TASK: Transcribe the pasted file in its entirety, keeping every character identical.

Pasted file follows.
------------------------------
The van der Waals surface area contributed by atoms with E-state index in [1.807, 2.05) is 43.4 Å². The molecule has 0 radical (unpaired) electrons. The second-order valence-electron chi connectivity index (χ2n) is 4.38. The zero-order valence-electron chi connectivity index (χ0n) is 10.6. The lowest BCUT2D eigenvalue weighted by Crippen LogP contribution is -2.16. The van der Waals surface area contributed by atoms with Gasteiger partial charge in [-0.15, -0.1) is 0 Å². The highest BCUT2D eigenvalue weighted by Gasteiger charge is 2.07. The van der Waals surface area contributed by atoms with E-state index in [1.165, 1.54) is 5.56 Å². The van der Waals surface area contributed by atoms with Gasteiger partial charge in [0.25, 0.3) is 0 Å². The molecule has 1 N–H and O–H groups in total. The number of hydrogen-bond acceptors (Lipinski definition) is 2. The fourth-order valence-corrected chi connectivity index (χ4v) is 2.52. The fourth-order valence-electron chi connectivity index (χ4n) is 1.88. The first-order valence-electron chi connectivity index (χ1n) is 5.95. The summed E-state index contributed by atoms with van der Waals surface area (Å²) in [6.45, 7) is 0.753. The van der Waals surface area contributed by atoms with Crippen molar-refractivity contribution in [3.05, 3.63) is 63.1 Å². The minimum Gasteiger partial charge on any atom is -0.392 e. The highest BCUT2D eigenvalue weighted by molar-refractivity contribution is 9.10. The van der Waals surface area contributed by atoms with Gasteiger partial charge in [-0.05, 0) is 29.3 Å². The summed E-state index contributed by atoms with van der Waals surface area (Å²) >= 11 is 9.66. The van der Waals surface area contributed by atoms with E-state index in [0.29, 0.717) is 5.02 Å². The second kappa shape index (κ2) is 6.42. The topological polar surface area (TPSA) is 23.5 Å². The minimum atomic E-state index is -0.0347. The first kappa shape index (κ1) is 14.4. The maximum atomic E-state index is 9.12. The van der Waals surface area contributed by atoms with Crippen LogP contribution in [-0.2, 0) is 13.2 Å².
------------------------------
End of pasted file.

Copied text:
The van der Waals surface area contributed by atoms with E-state index in [1.807, 2.05) is 43.4 Å². The molecule has 0 radical (unpaired) electrons. The second-order valence-electron chi connectivity index (χ2n) is 4.38. The zero-order valence-electron chi connectivity index (χ0n) is 10.6. The lowest BCUT2D eigenvalue weighted by Crippen LogP contribution is -2.16. The van der Waals surface area contributed by atoms with Gasteiger partial charge in [-0.15, -0.1) is 0 Å². The highest BCUT2D eigenvalue weighted by Gasteiger charge is 2.07. The van der Waals surface area contributed by atoms with E-state index in [1.165, 1.54) is 5.56 Å². The van der Waals surface area contributed by atoms with Gasteiger partial charge in [0.25, 0.3) is 0 Å². The molecule has 1 N–H and O–H groups in total. The number of hydrogen-bond acceptors (Lipinski definition) is 2. The fourth-order valence-corrected chi connectivity index (χ4v) is 2.52. The fourth-order valence-electron chi connectivity index (χ4n) is 1.88. The first-order valence-electron chi connectivity index (χ1n) is 5.95. The summed E-state index contributed by atoms with van der Waals surface area (Å²) in [6.45, 7) is 0.753. The van der Waals surface area contributed by atoms with Crippen molar-refractivity contribution in [3.05, 3.63) is 63.1 Å². The minimum Gasteiger partial charge on any atom is -0.392 e. The highest BCUT2D eigenvalue weighted by molar-refractivity contribution is 9.10. The van der Waals surface area contributed by atoms with Gasteiger partial charge in [-0.05, 0) is 29.3 Å². The summed E-state index contributed by atoms with van der Waals surface area (Å²) >= 11 is 9.66. The van der Waals surface area contributed by atoms with E-state index in [0.29, 0.717) is 5.02 Å². The second kappa shape index (κ2) is 6.42. The topological polar surface area (TPSA) is 23.5 Å². The minimum atomic E-state index is -0.0347. The first kappa shape index (κ1) is 14.4. The maximum atomic E-state index is 9.12. The van der Waals surface area contributed by atoms with Crippen LogP contribution in [-0.2, 0) is 13.2 Å².